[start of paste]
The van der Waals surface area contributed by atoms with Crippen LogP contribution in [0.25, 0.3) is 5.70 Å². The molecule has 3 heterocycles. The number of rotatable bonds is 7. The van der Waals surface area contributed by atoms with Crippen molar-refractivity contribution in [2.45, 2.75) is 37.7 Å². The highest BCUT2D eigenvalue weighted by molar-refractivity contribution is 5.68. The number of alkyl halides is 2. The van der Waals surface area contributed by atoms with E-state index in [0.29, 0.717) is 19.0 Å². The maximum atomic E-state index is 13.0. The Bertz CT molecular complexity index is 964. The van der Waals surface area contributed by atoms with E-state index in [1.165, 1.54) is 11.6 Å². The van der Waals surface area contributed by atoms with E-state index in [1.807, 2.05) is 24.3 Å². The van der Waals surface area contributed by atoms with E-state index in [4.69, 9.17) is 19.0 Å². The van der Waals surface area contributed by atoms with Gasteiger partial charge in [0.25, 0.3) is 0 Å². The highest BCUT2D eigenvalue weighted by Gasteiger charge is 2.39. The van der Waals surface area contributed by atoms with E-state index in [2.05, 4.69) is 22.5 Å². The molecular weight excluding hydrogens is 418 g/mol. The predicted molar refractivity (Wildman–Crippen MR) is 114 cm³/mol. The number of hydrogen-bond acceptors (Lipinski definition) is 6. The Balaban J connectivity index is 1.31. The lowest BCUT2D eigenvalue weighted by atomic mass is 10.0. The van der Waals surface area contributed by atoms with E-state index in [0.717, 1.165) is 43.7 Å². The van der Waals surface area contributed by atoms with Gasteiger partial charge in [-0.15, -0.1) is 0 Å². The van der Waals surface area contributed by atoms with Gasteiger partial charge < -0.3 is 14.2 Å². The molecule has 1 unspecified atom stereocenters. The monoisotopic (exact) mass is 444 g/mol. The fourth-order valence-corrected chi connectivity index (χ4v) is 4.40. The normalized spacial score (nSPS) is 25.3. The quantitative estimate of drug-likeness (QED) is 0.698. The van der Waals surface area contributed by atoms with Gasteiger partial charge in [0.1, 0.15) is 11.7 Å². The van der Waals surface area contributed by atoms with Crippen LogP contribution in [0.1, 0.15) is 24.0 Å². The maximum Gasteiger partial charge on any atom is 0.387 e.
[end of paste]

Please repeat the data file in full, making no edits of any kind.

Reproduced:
The van der Waals surface area contributed by atoms with Crippen LogP contribution in [0.25, 0.3) is 5.70 Å². The molecule has 3 heterocycles. The number of rotatable bonds is 7. The van der Waals surface area contributed by atoms with Crippen molar-refractivity contribution in [2.45, 2.75) is 37.7 Å². The highest BCUT2D eigenvalue weighted by molar-refractivity contribution is 5.68. The number of alkyl halides is 2. The van der Waals surface area contributed by atoms with E-state index in [0.29, 0.717) is 19.0 Å². The maximum atomic E-state index is 13.0. The Bertz CT molecular complexity index is 964. The van der Waals surface area contributed by atoms with E-state index in [1.165, 1.54) is 11.6 Å². The van der Waals surface area contributed by atoms with E-state index in [1.807, 2.05) is 24.3 Å². The van der Waals surface area contributed by atoms with E-state index in [4.69, 9.17) is 19.0 Å². The van der Waals surface area contributed by atoms with Gasteiger partial charge in [0.25, 0.3) is 0 Å². The highest BCUT2D eigenvalue weighted by Gasteiger charge is 2.39. The van der Waals surface area contributed by atoms with E-state index in [2.05, 4.69) is 22.5 Å². The molecular weight excluding hydrogens is 418 g/mol. The predicted molar refractivity (Wildman–Crippen MR) is 114 cm³/mol. The number of hydrogen-bond acceptors (Lipinski definition) is 6. The Balaban J connectivity index is 1.31. The lowest BCUT2D eigenvalue weighted by atomic mass is 10.0. The van der Waals surface area contributed by atoms with E-state index in [0.717, 1.165) is 43.7 Å². The van der Waals surface area contributed by atoms with Gasteiger partial charge in [-0.15, -0.1) is 0 Å². The van der Waals surface area contributed by atoms with Gasteiger partial charge < -0.3 is 14.2 Å². The molecule has 1 unspecified atom stereocenters. The monoisotopic (exact) mass is 444 g/mol. The fourth-order valence-corrected chi connectivity index (χ4v) is 4.40. The normalized spacial score (nSPS) is 25.3. The quantitative estimate of drug-likeness (QED) is 0.698. The van der Waals surface area contributed by atoms with Gasteiger partial charge in [0.1, 0.15) is 11.7 Å². The van der Waals surface area contributed by atoms with Crippen LogP contribution in [0.1, 0.15) is 24.0 Å². The maximum Gasteiger partial charge on any atom is 0.387 e.